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New data-sharing deal with U.S. no cause for concern: public safety minister

Public Safety and Emergency Preparedness Minister Ralph Goodale stands during question period in the House of Commons in West Block on Parliament Hill in Ottawa on Tuesday, Feb. 5, 2019. THE CANADIAN PRESS/Sean Kilpatrick
Summary

Minister says the only information collected, shared and retained is information travellers are already providing


He adds the information sharing is computer-based and automatic and will not affect travel times


He says concerns benefits--like healthcare insurance and the Canada Pension Plan-- will be affected are baseless


VANCOUVER (NEWS 1130) — The federal public safety minister says concerns raised about a new information-sharing deal with the United States are ‘misleading and ‘speculative.’

Public Safety Minister Ralph Goodale reached out to NEWS 1130 after hearing suggestions this agreement gives US customs agents ‘unprecedented’ access to the private data of Canadians.

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Goodale says the only information collected, shared and retained is information travellers are already offering whenever they present their passport at a border crossing.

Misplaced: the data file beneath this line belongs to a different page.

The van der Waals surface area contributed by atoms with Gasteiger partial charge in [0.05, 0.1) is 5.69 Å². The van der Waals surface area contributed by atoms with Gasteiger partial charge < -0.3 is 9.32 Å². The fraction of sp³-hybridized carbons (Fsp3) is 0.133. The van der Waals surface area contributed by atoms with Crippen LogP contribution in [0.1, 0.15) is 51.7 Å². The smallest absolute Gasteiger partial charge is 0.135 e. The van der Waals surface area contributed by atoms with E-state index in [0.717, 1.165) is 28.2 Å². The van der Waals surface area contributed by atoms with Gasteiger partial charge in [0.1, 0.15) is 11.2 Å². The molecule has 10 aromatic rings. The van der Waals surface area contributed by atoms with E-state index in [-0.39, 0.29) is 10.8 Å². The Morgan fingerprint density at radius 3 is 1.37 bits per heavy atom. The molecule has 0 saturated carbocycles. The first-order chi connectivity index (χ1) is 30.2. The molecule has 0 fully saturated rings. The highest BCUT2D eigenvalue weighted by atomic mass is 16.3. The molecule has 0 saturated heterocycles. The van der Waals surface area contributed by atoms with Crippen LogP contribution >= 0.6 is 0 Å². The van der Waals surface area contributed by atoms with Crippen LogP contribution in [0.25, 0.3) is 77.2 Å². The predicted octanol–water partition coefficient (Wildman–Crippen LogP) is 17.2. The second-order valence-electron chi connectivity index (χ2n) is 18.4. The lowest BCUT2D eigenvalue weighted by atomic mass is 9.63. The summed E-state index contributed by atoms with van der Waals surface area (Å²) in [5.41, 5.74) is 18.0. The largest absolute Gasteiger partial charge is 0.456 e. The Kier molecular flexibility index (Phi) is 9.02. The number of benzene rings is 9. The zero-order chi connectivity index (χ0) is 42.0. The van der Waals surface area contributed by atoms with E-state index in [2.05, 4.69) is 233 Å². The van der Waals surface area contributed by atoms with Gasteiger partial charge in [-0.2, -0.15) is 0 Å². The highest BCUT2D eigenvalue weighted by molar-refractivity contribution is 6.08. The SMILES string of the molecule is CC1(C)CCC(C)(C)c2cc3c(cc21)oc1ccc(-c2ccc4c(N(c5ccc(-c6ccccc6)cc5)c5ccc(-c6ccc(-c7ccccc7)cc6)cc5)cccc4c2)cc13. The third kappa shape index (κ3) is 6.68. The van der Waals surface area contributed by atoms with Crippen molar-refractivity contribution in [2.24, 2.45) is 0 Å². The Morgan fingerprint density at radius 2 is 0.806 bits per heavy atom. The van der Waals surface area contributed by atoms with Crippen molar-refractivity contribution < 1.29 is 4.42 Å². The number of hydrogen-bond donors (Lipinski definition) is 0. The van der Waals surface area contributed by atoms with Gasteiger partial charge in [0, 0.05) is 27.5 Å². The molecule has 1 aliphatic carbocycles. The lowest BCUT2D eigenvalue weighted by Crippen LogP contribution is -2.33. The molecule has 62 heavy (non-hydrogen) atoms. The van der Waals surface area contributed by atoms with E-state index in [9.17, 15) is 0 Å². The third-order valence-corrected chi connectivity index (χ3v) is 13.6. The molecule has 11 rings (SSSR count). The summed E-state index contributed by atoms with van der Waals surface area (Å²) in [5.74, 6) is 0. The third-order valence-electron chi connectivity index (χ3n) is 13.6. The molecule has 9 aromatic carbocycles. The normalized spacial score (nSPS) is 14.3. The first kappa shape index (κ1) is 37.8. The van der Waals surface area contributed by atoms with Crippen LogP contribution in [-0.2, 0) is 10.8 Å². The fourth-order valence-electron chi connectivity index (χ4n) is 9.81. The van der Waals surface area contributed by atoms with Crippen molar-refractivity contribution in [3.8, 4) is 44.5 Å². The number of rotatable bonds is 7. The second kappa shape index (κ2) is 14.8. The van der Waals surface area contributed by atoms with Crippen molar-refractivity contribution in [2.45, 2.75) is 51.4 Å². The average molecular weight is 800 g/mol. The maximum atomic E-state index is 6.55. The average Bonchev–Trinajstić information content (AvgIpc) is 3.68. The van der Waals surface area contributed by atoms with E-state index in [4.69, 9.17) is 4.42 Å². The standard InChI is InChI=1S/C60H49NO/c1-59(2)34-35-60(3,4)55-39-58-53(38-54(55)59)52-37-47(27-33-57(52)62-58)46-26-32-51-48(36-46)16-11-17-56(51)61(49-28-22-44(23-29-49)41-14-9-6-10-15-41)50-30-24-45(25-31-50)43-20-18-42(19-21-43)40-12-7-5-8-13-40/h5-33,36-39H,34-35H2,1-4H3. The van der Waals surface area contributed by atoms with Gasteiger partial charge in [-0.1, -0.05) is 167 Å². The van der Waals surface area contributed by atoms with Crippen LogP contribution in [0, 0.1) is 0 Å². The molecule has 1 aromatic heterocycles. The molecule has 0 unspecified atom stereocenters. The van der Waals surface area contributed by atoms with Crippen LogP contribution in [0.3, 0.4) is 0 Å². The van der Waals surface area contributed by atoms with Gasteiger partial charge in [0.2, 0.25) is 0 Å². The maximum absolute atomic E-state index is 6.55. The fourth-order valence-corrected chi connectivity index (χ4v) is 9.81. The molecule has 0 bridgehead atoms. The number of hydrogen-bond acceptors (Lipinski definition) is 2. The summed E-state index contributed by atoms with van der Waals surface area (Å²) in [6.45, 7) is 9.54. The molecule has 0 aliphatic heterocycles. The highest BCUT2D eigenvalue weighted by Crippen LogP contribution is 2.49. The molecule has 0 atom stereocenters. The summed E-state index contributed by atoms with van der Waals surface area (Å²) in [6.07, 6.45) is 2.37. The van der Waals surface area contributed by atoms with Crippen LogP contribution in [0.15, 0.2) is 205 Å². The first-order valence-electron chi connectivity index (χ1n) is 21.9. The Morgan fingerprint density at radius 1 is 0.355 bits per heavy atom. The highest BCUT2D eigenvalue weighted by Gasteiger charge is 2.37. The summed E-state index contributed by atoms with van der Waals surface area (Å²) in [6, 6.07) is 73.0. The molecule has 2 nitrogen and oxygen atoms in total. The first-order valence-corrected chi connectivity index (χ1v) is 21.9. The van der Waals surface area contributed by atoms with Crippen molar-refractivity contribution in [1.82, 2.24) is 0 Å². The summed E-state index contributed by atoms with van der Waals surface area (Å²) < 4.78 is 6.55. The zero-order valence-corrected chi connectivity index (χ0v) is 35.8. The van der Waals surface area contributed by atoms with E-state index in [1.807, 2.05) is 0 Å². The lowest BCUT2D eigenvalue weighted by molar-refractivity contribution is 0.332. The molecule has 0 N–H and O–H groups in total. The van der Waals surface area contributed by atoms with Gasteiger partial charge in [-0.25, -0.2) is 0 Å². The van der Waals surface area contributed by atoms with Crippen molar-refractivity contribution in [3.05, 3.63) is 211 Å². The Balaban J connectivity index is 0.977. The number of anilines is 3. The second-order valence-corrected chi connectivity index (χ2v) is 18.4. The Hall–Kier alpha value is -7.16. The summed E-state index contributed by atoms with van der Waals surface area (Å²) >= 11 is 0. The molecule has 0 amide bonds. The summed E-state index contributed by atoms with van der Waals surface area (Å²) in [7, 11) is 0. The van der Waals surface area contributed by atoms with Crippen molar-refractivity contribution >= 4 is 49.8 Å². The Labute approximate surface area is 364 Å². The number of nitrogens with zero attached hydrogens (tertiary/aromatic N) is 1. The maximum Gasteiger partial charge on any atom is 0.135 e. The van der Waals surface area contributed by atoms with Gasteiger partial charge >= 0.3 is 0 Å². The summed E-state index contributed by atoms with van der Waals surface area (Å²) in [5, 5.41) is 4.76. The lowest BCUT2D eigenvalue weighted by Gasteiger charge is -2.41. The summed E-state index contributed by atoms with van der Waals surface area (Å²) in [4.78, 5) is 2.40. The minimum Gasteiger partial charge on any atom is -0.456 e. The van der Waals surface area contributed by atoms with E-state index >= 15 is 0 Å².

“The only thing that has changed now is very basic biographical information–name, nationality, date of birth–will be transferred by the Americans back to Canada so we will have a record of when a person leaves the country,” he says.

Goodale says the information sharing is computer-based and automatic and will not affect travel times.

“No one will notice any difference at all in their waiting time at the border,” he says.

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Goodale says the change is small, but vital for public safety.

“When people come in there’s a very meticulous process but not when people leave. That creates a security gap in being able to know at any given moment in time who is and who is not in the country.”

He says before this information was collected and retained, it created an undue burden on government.

“They may be trying to identify someone who long since left the country. And indeed they spend tens of millions of dollars on those administrative proceedings when there’s no need because the person has already departed the country,” Goodale explains.

Goodale says concerns access to benefits–like healthcare insurance and the Canada Pension Plan– could be affected are “untrue” and “irrelevant”.

He says the information is shared with the federal government and not the provincial government, which provides medical benefits and Canadian residency isn’t required to collect CPP.

Canada will retain the data for up to 15 years, while the US retains it for 75.

Goodale says the 15-year timeline was decided by the Standing Committee on National Security. He says the conservatives proposed 99 years, but ultimately, 15 years was supported by members from all parties as a “reasonable amount of time.”